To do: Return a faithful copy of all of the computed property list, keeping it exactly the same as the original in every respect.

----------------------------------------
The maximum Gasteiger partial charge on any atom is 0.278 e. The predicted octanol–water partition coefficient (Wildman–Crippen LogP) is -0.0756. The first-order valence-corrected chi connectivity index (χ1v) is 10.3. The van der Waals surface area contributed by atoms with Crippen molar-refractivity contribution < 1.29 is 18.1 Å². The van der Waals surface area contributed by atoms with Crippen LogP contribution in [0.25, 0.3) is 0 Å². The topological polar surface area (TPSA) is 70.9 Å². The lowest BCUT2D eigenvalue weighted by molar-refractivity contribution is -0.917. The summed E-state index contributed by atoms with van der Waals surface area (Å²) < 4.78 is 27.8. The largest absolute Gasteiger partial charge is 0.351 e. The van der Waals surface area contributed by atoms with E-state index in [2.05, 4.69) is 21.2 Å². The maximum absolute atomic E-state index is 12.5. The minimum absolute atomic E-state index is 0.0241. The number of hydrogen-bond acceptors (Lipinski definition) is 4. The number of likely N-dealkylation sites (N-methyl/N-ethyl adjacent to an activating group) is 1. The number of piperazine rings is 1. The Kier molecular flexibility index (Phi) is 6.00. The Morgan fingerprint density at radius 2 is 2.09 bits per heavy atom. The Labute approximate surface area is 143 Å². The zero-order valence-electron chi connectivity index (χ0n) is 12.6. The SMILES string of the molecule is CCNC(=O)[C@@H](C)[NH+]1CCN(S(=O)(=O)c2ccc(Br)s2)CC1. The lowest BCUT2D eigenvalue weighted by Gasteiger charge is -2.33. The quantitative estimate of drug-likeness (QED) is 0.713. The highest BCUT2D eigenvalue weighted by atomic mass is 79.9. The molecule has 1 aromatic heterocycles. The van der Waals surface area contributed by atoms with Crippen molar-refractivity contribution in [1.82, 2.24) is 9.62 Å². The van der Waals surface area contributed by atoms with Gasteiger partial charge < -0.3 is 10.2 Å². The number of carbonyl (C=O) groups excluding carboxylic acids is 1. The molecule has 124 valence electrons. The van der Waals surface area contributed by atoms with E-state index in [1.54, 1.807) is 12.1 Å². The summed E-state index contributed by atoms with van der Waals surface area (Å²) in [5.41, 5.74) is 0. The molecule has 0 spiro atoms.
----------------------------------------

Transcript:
The maximum Gasteiger partial charge on any atom is 0.278 e. The predicted octanol–water partition coefficient (Wildman–Crippen LogP) is -0.0756. The first-order valence-corrected chi connectivity index (χ1v) is 10.3. The van der Waals surface area contributed by atoms with Crippen molar-refractivity contribution < 1.29 is 18.1 Å². The van der Waals surface area contributed by atoms with Crippen LogP contribution in [0.25, 0.3) is 0 Å². The topological polar surface area (TPSA) is 70.9 Å². The lowest BCUT2D eigenvalue weighted by molar-refractivity contribution is -0.917. The summed E-state index contributed by atoms with van der Waals surface area (Å²) < 4.78 is 27.8. The largest absolute Gasteiger partial charge is 0.351 e. The van der Waals surface area contributed by atoms with E-state index in [2.05, 4.69) is 21.2 Å². The maximum absolute atomic E-state index is 12.5. The minimum absolute atomic E-state index is 0.0241. The number of hydrogen-bond acceptors (Lipinski definition) is 4. The number of likely N-dealkylation sites (N-methyl/N-ethyl adjacent to an activating group) is 1. The number of piperazine rings is 1. The Kier molecular flexibility index (Phi) is 6.00. The Morgan fingerprint density at radius 2 is 2.09 bits per heavy atom. The Labute approximate surface area is 143 Å². The zero-order valence-electron chi connectivity index (χ0n) is 12.6. The SMILES string of the molecule is CCNC(=O)[C@@H](C)[NH+]1CCN(S(=O)(=O)c2ccc(Br)s2)CC1. The lowest BCUT2D eigenvalue weighted by Gasteiger charge is -2.33. The quantitative estimate of drug-likeness (QED) is 0.713. The highest BCUT2D eigenvalue weighted by atomic mass is 79.9. The molecule has 1 aromatic heterocycles. The van der Waals surface area contributed by atoms with Crippen molar-refractivity contribution in [1.82, 2.24) is 9.62 Å². The van der Waals surface area contributed by atoms with Gasteiger partial charge < -0.3 is 10.2 Å². The number of carbonyl (C=O) groups excluding carboxylic acids is 1. The molecule has 124 valence electrons. The van der Waals surface area contributed by atoms with E-state index in [1.54, 1.807) is 12.1 Å². The summed E-state index contributed by atoms with van der Waals surface area (Å²) in [5.41, 5.74) is 0. The molecule has 0 spiro atoms.